by Jim Mahfood
This will sound pathetic but I firmly believe that I’
m the only person I personally know who likes the
Beastie Boys. Obviously, not a news flash, but
considering my background and friends, it’s a bit
of a shocker. I remember a 2008 road trip to
APEcon in San Francisco and the reaction I got
when ‘Hey Ladies’ popped up on my mp3 player
that was hooked up to the car stereo. It wasn’t
pretty. Must have been the ‘Fight For Your Right
To Party’ stigma, I guess.  

I didn’t care for their first record either…still don’
t….but when I first heard Sure Shot in the early
90’s, I was interested and have ended up with
most of their output since. So how did the
Beasties go from the juvenile/frat boy rap my
friends despised to a level of respect that not
many saw coming? The missing link lies with their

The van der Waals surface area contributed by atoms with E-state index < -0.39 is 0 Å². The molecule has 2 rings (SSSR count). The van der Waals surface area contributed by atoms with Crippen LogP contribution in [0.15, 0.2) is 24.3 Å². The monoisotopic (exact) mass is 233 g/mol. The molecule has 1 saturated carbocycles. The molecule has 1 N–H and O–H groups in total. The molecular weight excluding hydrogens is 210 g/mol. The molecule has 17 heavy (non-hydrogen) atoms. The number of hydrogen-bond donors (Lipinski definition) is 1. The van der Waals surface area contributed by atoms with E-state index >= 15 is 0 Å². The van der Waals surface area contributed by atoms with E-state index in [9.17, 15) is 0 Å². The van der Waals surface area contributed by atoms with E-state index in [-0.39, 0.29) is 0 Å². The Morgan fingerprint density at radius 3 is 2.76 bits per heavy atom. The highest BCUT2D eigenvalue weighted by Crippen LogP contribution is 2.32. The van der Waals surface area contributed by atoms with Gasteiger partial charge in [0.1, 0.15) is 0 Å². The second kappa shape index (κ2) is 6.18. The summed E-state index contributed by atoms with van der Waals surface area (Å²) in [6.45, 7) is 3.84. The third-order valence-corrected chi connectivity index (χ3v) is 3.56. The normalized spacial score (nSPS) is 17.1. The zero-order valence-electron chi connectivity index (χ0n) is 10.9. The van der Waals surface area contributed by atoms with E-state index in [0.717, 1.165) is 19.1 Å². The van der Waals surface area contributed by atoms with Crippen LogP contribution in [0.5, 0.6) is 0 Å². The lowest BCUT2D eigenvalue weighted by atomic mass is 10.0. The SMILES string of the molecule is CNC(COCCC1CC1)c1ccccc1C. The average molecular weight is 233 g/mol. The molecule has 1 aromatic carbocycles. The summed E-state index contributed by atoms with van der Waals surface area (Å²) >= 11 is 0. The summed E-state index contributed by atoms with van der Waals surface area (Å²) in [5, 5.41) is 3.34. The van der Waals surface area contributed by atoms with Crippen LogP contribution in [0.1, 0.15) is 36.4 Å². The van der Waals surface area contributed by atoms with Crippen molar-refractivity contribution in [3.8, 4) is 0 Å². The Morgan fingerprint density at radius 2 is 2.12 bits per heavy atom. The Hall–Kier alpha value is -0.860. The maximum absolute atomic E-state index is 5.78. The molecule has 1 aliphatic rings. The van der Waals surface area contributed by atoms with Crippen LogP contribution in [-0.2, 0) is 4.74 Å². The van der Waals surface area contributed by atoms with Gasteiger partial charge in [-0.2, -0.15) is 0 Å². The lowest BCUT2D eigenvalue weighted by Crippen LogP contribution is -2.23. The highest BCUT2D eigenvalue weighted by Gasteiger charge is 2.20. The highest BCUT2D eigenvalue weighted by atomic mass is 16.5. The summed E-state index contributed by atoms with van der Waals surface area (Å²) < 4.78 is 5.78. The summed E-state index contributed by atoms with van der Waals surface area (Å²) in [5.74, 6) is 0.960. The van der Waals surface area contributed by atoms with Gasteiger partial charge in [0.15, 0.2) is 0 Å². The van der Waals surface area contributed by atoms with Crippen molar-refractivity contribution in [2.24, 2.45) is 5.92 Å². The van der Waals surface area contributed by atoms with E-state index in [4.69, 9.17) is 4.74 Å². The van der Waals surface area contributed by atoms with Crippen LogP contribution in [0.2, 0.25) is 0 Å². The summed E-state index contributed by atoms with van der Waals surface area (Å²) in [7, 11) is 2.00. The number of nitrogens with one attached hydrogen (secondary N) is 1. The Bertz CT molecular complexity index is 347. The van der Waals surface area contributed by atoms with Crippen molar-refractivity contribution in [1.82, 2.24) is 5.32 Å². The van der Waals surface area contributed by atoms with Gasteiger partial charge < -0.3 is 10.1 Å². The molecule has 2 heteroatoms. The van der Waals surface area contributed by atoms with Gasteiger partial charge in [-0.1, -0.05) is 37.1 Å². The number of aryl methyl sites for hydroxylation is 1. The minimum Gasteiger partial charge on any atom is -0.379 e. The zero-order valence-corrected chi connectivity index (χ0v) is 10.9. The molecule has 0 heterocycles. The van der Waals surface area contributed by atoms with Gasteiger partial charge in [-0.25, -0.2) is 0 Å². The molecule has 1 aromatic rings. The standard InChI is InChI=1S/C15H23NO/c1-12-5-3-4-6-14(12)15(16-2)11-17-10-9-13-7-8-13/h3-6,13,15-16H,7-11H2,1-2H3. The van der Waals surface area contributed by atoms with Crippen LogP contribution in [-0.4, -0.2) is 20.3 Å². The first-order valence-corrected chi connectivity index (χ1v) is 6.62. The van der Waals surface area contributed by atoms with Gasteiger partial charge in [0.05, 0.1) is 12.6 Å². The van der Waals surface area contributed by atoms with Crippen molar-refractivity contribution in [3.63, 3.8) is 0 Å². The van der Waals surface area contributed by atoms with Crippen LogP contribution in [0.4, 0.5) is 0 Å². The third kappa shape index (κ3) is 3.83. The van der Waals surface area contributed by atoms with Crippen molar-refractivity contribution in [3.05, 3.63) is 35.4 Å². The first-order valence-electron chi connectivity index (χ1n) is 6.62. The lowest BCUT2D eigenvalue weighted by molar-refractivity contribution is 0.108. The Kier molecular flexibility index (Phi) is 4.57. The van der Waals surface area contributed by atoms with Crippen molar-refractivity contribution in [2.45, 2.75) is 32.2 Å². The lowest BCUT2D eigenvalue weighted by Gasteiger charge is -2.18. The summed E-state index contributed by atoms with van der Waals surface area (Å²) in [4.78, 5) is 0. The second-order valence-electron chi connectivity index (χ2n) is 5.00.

1989 LP ‘Paul’s Boutique’.

I’m not going to explain the how and why here
because someone did the tedious job for me. I’ve
been a big fan of the artist Jim Mahfood (Stupid
Comics, Bad Idea) for a long time and so it was a
trip to find out that he made a zine about the
Boutique, one of my favorite records.
Named after a track, ‘Ask For Janice’ is Mahfood’s condensed history of this record: the set-
up, the list of players, the recording. the initial commercial failure and the revaluation and
resurrection in the next decade. The last half is for the hard-core only: it’s a track by track
breakdown of the labyrinth of unlicensed samples, cultural references and in-jokes. All
flanked by Jim’s fine loose graffiti style that matches the record’s vibe.
This one shot is out-of-print, but Jim
Mahfood is still in action. His web site

left, the back cover of my copy of the
Janice zine I bought from Mahfood at
A. P. E., complete with autograph and
Zine Dump O' Fame home